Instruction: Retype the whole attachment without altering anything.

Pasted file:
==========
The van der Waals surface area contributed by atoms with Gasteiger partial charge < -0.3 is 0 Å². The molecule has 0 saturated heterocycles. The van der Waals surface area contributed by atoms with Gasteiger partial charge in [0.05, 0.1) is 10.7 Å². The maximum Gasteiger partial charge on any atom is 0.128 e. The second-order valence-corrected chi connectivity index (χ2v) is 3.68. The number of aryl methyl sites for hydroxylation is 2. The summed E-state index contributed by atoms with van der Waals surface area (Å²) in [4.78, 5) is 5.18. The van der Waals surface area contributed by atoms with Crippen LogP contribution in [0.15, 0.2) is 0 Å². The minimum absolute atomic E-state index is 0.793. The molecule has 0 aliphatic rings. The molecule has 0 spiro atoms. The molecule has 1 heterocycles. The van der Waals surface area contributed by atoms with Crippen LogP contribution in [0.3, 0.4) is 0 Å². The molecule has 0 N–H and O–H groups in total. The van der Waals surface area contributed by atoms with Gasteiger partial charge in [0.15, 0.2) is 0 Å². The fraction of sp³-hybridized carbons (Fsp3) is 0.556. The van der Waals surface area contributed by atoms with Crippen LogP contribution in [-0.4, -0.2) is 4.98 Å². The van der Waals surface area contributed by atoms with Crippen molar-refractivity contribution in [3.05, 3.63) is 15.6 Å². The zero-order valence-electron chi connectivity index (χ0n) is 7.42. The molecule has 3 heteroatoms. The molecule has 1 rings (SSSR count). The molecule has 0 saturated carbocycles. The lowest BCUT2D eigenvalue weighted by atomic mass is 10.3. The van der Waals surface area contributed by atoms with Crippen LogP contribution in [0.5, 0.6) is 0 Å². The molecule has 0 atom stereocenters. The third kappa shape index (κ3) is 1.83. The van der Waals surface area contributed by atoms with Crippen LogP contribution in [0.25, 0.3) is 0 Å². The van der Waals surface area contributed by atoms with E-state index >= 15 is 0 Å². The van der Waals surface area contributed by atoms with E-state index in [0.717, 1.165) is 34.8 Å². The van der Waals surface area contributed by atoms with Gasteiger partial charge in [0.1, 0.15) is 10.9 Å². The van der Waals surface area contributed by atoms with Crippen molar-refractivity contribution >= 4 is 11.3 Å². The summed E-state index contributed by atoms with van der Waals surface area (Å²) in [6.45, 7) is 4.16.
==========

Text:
The van der Waals surface area contributed by atoms with Gasteiger partial charge < -0.3 is 0 Å². The molecule has 0 saturated heterocycles. The van der Waals surface area contributed by atoms with Gasteiger partial charge in [0.05, 0.1) is 10.7 Å². The maximum Gasteiger partial charge on any atom is 0.128 e. The second-order valence-corrected chi connectivity index (χ2v) is 3.68. The number of aryl methyl sites for hydroxylation is 2. The summed E-state index contributed by atoms with van der Waals surface area (Å²) in [4.78, 5) is 5.18. The van der Waals surface area contributed by atoms with Crippen LogP contribution in [0.15, 0.2) is 0 Å². The minimum absolute atomic E-state index is 0.793. The molecule has 0 aliphatic rings. The molecule has 0 spiro atoms. The molecule has 1 heterocycles. The van der Waals surface area contributed by atoms with Crippen LogP contribution in [0.3, 0.4) is 0 Å². The molecule has 0 N–H and O–H groups in total. The van der Waals surface area contributed by atoms with Gasteiger partial charge in [0.15, 0.2) is 0 Å². The fraction of sp³-hybridized carbons (Fsp3) is 0.556. The van der Waals surface area contributed by atoms with Crippen LogP contribution in [-0.4, -0.2) is 4.98 Å². The van der Waals surface area contributed by atoms with Crippen molar-refractivity contribution in [3.05, 3.63) is 15.6 Å². The zero-order valence-electron chi connectivity index (χ0n) is 7.42. The molecule has 3 heteroatoms. The molecule has 1 rings (SSSR count). The molecule has 0 saturated carbocycles. The lowest BCUT2D eigenvalue weighted by atomic mass is 10.3. The van der Waals surface area contributed by atoms with Crippen LogP contribution in [0.5, 0.6) is 0 Å². The molecule has 0 atom stereocenters. The third kappa shape index (κ3) is 1.83. The van der Waals surface area contributed by atoms with Crippen LogP contribution in [0.25, 0.3) is 0 Å². The van der Waals surface area contributed by atoms with E-state index >= 15 is 0 Å². The van der Waals surface area contributed by atoms with E-state index in [0.717, 1.165) is 34.8 Å². The van der Waals surface area contributed by atoms with Gasteiger partial charge in [0.1, 0.15) is 10.9 Å². The van der Waals surface area contributed by atoms with Crippen molar-refractivity contribution >= 4 is 11.3 Å². The summed E-state index contributed by atoms with van der Waals surface area (Å²) in [6.45, 7) is 4.16.